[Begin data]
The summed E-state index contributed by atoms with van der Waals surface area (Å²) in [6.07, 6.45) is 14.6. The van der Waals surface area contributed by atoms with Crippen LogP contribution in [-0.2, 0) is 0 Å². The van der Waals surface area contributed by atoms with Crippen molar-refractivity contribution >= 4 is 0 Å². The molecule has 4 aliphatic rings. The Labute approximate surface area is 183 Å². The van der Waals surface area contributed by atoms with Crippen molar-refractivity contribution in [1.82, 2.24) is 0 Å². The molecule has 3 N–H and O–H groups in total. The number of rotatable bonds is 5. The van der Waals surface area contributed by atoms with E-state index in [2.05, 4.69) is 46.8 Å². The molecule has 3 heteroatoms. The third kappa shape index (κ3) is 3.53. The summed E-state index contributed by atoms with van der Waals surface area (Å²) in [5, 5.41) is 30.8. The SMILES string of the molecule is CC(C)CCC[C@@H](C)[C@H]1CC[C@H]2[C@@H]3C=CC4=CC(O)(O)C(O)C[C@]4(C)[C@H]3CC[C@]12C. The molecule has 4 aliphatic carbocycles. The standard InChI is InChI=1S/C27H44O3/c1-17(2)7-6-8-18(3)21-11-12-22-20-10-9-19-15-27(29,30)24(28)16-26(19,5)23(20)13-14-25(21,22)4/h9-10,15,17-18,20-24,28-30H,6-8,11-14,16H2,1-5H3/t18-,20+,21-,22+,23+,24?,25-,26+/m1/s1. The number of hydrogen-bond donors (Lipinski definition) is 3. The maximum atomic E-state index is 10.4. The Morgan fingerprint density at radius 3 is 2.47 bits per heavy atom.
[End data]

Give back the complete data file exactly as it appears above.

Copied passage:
The summed E-state index contributed by atoms with van der Waals surface area (Å²) in [6.07, 6.45) is 14.6. The van der Waals surface area contributed by atoms with Crippen LogP contribution in [-0.2, 0) is 0 Å². The van der Waals surface area contributed by atoms with Crippen molar-refractivity contribution >= 4 is 0 Å². The molecule has 4 aliphatic rings. The Labute approximate surface area is 183 Å². The van der Waals surface area contributed by atoms with Crippen molar-refractivity contribution in [1.82, 2.24) is 0 Å². The molecule has 3 N–H and O–H groups in total. The number of rotatable bonds is 5. The van der Waals surface area contributed by atoms with E-state index in [2.05, 4.69) is 46.8 Å². The molecule has 3 heteroatoms. The third kappa shape index (κ3) is 3.53. The summed E-state index contributed by atoms with van der Waals surface area (Å²) in [5, 5.41) is 30.8. The SMILES string of the molecule is CC(C)CCC[C@@H](C)[C@H]1CC[C@H]2[C@@H]3C=CC4=CC(O)(O)C(O)C[C@]4(C)[C@H]3CC[C@]12C. The molecule has 4 aliphatic carbocycles. The standard InChI is InChI=1S/C27H44O3/c1-17(2)7-6-8-18(3)21-11-12-22-20-10-9-19-15-27(29,30)24(28)16-26(19,5)23(20)13-14-25(21,22)4/h9-10,15,17-18,20-24,28-30H,6-8,11-14,16H2,1-5H3/t18-,20+,21-,22+,23+,24?,25-,26+/m1/s1. The number of hydrogen-bond donors (Lipinski definition) is 3. The maximum atomic E-state index is 10.4. The Morgan fingerprint density at radius 3 is 2.47 bits per heavy atom.